TLC Training Programs
TLC Staff Development Workshops Available for Schools and Communities
In addition to our regional and statewide trainings, TLC continues to offer workshops for schools and communities. These workshops can be customized to meet the needs of the requesting organization.
All workshops are provided by TLC trainers who are experienced clinicians working with youth, educators, and service providers in a variety of settings including schools, social service programs, juvenile justice facilities, faith based organizations, etc. Several trainers have additional experience as school administrators and bring that perspective to the trainings.
Suicide Awareness Training Workshops for Educators, Parents, and Other Youth Serving Individuals
This two-hour Suicide Awareness Training for Educators fulfills the professional development requirement, per N.J.S.A. 18A:6-11. Clinicians experienced in the evaluation and treatment of children and adolescents with mental health disorders and suicidal behaviors provide the training. The content can be customized to meet the needs of a single school or an entire school district, as well as mental health and social agency staff. On-site school counselors or administrators are included in the presentation to talk about the specific protocols outlined in their school's crisis plan for referring at-risk youth for further evaluation and treatment. This program uses lecture, slide presentation, video clips, and interactive discussion to enhance the learning.
The model currently utilized by the Traumatic Loss Coalitions is QPR (Question, Persuade, and Refer), an evidence based Suicide Prevention training. QPR is a Gatekeeper Training, a 1-2 hour educational program designed to teach lay and professional "gatekeepers" the warning signs of a suicide crisis and how to respond. Gatekeepers can include anyone who is strategically positioned to recognize and refer someone at risk of suicide (e.g., parents, friends, neighbors, teachers, coaches, caseworkers, police officers). The process follows three steps: (1) Question the individual's desire or intent regarding suicide, (2) Persuade the person to seek and accept help, and (3) Refer the person to appropriate resources. Trainees receive a QPR booklet and wallet card as a review and resource tool that includes local referral resources.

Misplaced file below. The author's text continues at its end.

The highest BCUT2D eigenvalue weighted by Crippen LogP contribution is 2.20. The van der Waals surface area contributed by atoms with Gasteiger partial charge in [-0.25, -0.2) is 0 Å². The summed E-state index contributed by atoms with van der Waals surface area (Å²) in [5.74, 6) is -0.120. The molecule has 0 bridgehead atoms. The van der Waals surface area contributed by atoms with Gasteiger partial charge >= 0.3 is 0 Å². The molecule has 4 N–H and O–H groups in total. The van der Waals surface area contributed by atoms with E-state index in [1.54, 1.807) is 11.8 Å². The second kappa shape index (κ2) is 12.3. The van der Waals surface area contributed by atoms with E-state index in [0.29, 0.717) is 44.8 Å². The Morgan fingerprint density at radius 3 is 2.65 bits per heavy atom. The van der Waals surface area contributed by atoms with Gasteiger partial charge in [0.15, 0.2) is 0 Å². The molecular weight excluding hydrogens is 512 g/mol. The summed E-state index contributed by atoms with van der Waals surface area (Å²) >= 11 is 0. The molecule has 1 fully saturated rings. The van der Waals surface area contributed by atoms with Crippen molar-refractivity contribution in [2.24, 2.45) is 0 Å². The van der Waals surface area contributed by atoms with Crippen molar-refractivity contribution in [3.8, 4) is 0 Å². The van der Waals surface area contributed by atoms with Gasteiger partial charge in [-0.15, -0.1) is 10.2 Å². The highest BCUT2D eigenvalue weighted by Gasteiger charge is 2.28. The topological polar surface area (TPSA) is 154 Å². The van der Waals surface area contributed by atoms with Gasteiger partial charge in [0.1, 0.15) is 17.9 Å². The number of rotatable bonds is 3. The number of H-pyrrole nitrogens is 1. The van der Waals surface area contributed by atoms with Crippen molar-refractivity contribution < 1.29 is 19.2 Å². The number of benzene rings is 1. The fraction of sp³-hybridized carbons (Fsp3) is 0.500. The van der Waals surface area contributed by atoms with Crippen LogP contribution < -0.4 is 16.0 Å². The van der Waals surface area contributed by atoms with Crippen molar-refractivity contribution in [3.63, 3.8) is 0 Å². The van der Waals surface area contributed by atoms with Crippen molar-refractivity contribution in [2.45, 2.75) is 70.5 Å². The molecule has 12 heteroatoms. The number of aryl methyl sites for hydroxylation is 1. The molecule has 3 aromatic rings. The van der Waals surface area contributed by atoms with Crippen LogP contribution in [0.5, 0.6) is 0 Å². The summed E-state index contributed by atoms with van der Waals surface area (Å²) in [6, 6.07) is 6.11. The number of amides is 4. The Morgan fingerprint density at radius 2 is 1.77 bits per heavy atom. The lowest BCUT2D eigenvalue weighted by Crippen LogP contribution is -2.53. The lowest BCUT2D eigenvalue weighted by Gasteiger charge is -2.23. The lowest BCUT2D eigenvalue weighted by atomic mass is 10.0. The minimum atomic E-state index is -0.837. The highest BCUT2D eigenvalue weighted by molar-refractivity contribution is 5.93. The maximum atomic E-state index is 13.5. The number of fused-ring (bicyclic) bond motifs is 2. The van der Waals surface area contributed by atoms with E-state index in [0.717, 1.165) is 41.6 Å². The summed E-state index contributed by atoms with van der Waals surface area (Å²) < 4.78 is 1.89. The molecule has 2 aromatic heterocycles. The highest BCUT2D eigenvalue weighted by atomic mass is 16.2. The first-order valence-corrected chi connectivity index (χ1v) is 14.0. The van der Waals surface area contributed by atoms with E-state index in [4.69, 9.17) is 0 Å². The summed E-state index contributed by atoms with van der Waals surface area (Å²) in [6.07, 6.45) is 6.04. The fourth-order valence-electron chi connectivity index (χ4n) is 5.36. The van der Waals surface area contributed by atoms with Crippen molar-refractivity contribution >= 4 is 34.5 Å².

The training is delivered in person by certified QPR gatekeeper instructors or online. Although the foundation for the QPR Gatekeeper Training for Suicide Prevention is the same for all audiences, the training can be customized for use with specific audiences in collaboration with the QPR Institute. Extended learning modules on specific topics are available to complement the basic 1-2 hour course.
More Than Sad
AFSP’s school-ready and evidence-informed training material is called More Than Sad, which is listed on the national Suicide Prevention Resource Center’s best practices list and is a program specifically designed for teen-level suicide prevention. More Than Sad has been used across middle and high schools in the U.S. for several years. More Than Sad can be delivered to Teachers, Parents, and/or Students.
Signs Matter: Early Detection - Online Suicide Prevention Course
Educators can play a critical role in the fight against suicide because they are in a unique position to notice changes in the mental health of their students and identify signs of suicide risk. We don’t expect them to be mental health experts—but it is important that they understand and recognize the signs that a student is at risk for suicide.